Regime loyalists in coastal Lattakia city have voiced distress at the noise of Russian warplanes taking off and landing at the Hmeimim airbase, also complaining that fighter jets are flying too low over cities and towns while breaking the sound barrier.
The residents’ irritation has surfaced as the Russian military escalates its ground operations in Syria. Lattakia Media Network correspondent Mohammed al-Sahili reported that over 250 Russian aircrafts have taken off and landed in the air base over the past 10 days.
Additionally, resentment is growing among regime supporters over the launch of long-range missiles from Russian warships anchored in neighboring Tartous port.
Russia’s increased military efforts focus on stopping the advance of opposition factions in the countryside of Hama, as well as preventing those in southern Damascus from reaching the rebel-held villages of Jobar, Qaboun and Barzeh. Some of the missiles were also directed at targets in Idleb and Lattakia’s countryside close to the Turkish border.
According to observers, the Russian military escalation is punishment for opposition factions after they refused to participate in the Astana meeting last month. The escalation also likely aims to bolster Syrian President Bashar al-Assad's position in any future negotiations after the regime suffered recent defeats on the ground and the loss of important sites in the capital and northern Hama.
Russian strategies are not exclusively directed at Syrian opposition factions but also at Turkey, as observers believe that Moscow blames Ankara for the opposition factions failing to attend the last Astana meeting.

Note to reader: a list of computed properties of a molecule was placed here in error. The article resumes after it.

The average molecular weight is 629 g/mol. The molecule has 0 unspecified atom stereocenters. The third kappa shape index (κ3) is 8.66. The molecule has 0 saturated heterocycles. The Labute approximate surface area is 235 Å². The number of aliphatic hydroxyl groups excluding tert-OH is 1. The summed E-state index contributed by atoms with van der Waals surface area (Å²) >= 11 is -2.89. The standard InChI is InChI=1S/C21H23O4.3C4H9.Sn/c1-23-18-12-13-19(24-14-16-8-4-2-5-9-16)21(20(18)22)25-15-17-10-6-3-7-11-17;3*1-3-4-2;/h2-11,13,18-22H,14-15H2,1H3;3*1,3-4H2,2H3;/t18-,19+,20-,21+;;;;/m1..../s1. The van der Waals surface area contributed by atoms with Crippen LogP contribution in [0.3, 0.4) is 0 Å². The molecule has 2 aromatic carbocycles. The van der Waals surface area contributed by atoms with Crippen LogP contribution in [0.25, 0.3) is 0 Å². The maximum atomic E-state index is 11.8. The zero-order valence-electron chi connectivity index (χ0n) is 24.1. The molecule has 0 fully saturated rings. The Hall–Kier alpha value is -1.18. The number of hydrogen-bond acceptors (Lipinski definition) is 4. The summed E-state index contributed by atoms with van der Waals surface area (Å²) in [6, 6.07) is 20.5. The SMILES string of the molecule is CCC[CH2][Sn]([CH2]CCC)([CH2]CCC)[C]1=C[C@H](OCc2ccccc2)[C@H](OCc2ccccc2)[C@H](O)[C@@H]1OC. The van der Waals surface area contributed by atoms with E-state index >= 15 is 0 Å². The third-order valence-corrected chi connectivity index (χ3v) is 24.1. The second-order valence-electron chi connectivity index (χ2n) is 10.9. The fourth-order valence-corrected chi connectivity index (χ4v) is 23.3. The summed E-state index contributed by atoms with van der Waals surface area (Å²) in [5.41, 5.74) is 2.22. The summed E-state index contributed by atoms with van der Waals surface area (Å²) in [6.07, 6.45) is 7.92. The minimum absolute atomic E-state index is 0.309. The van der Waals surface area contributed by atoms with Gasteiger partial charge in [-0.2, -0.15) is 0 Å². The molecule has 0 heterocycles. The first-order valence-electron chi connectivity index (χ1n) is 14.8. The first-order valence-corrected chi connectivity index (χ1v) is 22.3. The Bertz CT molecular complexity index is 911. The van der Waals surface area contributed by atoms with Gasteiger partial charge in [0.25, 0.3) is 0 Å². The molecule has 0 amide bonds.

Activists recorded Russian aircrafts violating Turkish airspace several times, notably in the border regions of Lattakia and Idleb. Russian fighter jets also launched rockets from Turkish airspace on internally displaced camps in Idleb’s western countryside, resulting in dozens of casualties.
Russia’s escalation is also represented in the establishment of a new military base in Afrin, northwestern Syria, an area controlled by the Kurdish People's Protection Units, which Turkey considers to be an outlaw group.
Seeking to impose an extensive Russian presence ahead of any future power-sharing plan in Syria, Moscow is exploiting the opaque American position toward Assad's regime, as well as the cooling of relations between the U.S. and Turkey, to impose greater influence over Syrian territory in both regime and Kurdish-controlled areas.
This article was edited by The Syrian Observer. Responsibility for the information and views set out in this article lies entirely with the author.